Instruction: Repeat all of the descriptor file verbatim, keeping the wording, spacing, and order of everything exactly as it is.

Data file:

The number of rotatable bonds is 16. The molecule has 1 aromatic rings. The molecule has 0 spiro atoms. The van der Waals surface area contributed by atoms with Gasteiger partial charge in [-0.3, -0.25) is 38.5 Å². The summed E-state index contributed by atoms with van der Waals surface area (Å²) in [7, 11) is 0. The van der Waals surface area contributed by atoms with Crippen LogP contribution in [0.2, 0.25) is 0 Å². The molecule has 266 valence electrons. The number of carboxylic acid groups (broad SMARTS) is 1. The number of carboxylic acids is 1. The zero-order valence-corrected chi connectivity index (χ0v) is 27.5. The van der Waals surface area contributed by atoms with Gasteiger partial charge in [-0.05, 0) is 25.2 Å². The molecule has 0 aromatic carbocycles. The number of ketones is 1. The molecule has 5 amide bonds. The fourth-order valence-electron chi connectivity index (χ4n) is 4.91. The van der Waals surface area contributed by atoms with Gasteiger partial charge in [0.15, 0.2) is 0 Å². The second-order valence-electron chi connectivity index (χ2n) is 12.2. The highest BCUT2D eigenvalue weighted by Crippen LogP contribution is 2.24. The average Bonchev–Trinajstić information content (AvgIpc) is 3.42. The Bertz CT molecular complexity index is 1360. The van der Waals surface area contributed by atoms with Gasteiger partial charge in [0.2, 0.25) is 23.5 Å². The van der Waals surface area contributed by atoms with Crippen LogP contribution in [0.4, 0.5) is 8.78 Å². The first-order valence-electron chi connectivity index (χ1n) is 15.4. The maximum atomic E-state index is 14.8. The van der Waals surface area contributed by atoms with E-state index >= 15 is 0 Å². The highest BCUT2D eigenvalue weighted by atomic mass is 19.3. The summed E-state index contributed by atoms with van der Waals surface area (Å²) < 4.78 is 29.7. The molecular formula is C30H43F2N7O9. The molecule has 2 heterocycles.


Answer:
The number of rotatable bonds is 16. The molecule has 1 aromatic rings. The molecule has 0 spiro atoms. The van der Waals surface area contributed by atoms with Gasteiger partial charge in [-0.3, -0.25) is 38.5 Å². The summed E-state index contributed by atoms with van der Waals surface area (Å²) in [7, 11) is 0. The van der Waals surface area contributed by atoms with Crippen LogP contribution in [0.2, 0.25) is 0 Å². The molecule has 266 valence electrons. The number of carboxylic acid groups (broad SMARTS) is 1. The number of carboxylic acids is 1. The zero-order valence-corrected chi connectivity index (χ0v) is 27.5. The van der Waals surface area contributed by atoms with Gasteiger partial charge in [-0.05, 0) is 25.2 Å². The molecule has 0 aromatic carbocycles. The number of ketones is 1. The molecule has 5 amide bonds. The fourth-order valence-electron chi connectivity index (χ4n) is 4.91. The van der Waals surface area contributed by atoms with Gasteiger partial charge in [0.15, 0.2) is 0 Å². The second-order valence-electron chi connectivity index (χ2n) is 12.2. The highest BCUT2D eigenvalue weighted by Crippen LogP contribution is 2.24. The average Bonchev–Trinajstić information content (AvgIpc) is 3.42. The Bertz CT molecular complexity index is 1360. The van der Waals surface area contributed by atoms with Gasteiger partial charge in [0.2, 0.25) is 23.5 Å². The van der Waals surface area contributed by atoms with Crippen LogP contribution in [0.4, 0.5) is 8.78 Å². The first-order valence-electron chi connectivity index (χ1n) is 15.4. The maximum atomic E-state index is 14.8. The van der Waals surface area contributed by atoms with E-state index >= 15 is 0 Å². The highest BCUT2D eigenvalue weighted by atomic mass is 19.3. The summed E-state index contributed by atoms with van der Waals surface area (Å²) < 4.78 is 29.7. The molecular formula is C30H43F2N7O9. The molecule has 2 heterocycles.